This letter, by Health Research Group Deputy Director Peter Lurie, M.D., MPH, and Director Sidney Wolfe, M.D., appeared in The Lancet on May 29, 1999.
Sir- The so-called consensus statement on perinatal HIV prevention trials  is the first of several attempts to greatly undermine existing protections for human trial participants, especially in as much as they relate to the rights of participants from developing countries. At present, there are also attempts to weaken the Declaration of Helsinki and to rewrite the ethical guidelines of the Council of International Organisations of Medical Sciences (CIOMS). Ethical guidelines on HIV vaccine trials from the United Nations Programme on HIV/AIDS are also being produced and may have similar results. Should some or all these changes take place, trial participants in developing countries will be left less protected as research in those countries increases.
These initiatives are concerned with expanding the use of placebos from that which the Helsinki document allows: “in any medical study, every patient-including those of a control group, if any-should be assured of the best proven diagnostic and therapeutic method”. The CIOMS document strikes a similar chord. In direct contrast, the proposed revisions to the Helsinki Declaration, for example, would allow placebos whenever the condition being studied does not lead to death or disability, even if an effective therapy exists. 
The draft Helsinki revision, like the UNAIDS vaccine trial draft document,  consigns trial participants in poor countries to second-class medical treatment by permitting effective treatments to be denied them on the basis of their poverty: “[the patient] will not be denied access to the best proven diagnostic, prophylactic or therapeutic method that would otherwise be available to him or her [emphasis added]”.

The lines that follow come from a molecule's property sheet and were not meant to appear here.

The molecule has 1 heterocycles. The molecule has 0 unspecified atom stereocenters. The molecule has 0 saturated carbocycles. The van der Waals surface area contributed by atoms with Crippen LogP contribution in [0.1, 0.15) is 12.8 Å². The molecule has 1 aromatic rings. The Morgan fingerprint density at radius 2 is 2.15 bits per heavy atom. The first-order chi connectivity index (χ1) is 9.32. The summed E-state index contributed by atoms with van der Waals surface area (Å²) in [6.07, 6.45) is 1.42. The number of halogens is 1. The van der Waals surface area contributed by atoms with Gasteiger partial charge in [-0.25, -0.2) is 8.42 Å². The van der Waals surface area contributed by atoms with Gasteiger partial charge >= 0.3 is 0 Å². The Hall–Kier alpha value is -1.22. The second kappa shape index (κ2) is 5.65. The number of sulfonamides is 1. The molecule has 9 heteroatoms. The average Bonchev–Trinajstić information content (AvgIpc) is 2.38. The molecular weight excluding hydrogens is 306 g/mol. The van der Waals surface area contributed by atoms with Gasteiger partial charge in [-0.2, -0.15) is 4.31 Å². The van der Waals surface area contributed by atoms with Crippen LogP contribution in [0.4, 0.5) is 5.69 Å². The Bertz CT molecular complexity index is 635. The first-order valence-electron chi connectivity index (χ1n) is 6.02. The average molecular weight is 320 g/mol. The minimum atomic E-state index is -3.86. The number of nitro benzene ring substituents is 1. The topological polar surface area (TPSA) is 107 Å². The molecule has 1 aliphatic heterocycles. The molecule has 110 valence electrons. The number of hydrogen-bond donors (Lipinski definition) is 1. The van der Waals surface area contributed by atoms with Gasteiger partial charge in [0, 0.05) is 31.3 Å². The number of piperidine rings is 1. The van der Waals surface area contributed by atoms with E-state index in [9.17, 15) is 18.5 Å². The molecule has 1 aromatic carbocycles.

The consensus statement strikes similar themes. Despite two randomised, placebo-controlled trials showing the effectiveness of zidovudine in reducing perinatal HIV transmission, and three more that have been completed since the workshop participants convened, the writers insist that “there are circumstances [no antiretrovirals available nor likely to be in the short term] in which a no-antiretroviral comparison may be ethically justified”. What happened to the Hippocratic oath, in which physicians undertake to “look upon [God’s] offspring in the same footing as my own brothers”?
Like much else in the world economy, research is increasingly becoming globalised. From the brief history of globalisation we have already learned that, where there are no strong protective measures, industries and governments will ride roughshod over human rights and public health concerns. Now is the time to strengthen protection for human beings, not to convene a series of groups whose apparent intention is to weaken them.
 Perinatal HIV Intervention Research in Developing Countries Workshop Participants. Consensus statement: science, ethics, and the future of research into maternal infant transmission of HIV -I. Lancet 1999; 353: 832-35.